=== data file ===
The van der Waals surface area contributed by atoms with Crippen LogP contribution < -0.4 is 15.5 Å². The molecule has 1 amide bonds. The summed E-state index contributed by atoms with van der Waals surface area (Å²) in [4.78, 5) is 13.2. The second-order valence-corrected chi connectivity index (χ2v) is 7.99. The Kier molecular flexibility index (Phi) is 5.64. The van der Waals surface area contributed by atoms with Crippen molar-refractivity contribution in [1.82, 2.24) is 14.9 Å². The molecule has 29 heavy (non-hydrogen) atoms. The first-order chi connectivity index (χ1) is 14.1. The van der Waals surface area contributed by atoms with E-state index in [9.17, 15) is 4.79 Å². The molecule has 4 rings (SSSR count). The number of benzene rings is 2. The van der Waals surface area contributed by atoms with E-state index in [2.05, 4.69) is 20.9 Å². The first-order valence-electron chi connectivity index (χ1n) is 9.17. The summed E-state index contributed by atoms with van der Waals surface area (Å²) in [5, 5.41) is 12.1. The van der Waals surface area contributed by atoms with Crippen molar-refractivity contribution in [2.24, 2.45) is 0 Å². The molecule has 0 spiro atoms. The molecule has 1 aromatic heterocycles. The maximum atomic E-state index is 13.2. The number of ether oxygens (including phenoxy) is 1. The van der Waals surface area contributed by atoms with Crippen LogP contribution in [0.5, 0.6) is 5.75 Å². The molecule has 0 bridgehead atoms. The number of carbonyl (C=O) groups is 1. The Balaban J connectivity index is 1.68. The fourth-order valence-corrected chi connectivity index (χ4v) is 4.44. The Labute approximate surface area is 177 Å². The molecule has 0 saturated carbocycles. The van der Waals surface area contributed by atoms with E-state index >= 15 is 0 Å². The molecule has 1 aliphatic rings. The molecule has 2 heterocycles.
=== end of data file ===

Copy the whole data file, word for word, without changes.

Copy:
The van der Waals surface area contributed by atoms with Crippen LogP contribution < -0.4 is 15.5 Å². The molecule has 1 amide bonds. The summed E-state index contributed by atoms with van der Waals surface area (Å²) in [4.78, 5) is 13.2. The second-order valence-corrected chi connectivity index (χ2v) is 7.99. The Kier molecular flexibility index (Phi) is 5.64. The van der Waals surface area contributed by atoms with Crippen molar-refractivity contribution in [1.82, 2.24) is 14.9 Å². The molecule has 29 heavy (non-hydrogen) atoms. The first-order chi connectivity index (χ1) is 14.1. The van der Waals surface area contributed by atoms with E-state index in [9.17, 15) is 4.79 Å². The molecule has 4 rings (SSSR count). The number of benzene rings is 2. The van der Waals surface area contributed by atoms with E-state index in [2.05, 4.69) is 20.9 Å². The first-order valence-electron chi connectivity index (χ1n) is 9.17. The summed E-state index contributed by atoms with van der Waals surface area (Å²) in [5, 5.41) is 12.1. The van der Waals surface area contributed by atoms with Crippen molar-refractivity contribution in [2.24, 2.45) is 0 Å². The molecule has 0 spiro atoms. The molecule has 1 aromatic heterocycles. The maximum atomic E-state index is 13.2. The number of ether oxygens (including phenoxy) is 1. The van der Waals surface area contributed by atoms with Crippen LogP contribution in [0.5, 0.6) is 5.75 Å². The molecule has 0 bridgehead atoms. The number of carbonyl (C=O) groups is 1. The Balaban J connectivity index is 1.68. The fourth-order valence-corrected chi connectivity index (χ4v) is 4.44. The Labute approximate surface area is 177 Å². The molecule has 0 saturated carbocycles. The van der Waals surface area contributed by atoms with E-state index >= 15 is 0 Å². The molecule has 1 aliphatic rings. The molecule has 2 heterocycles.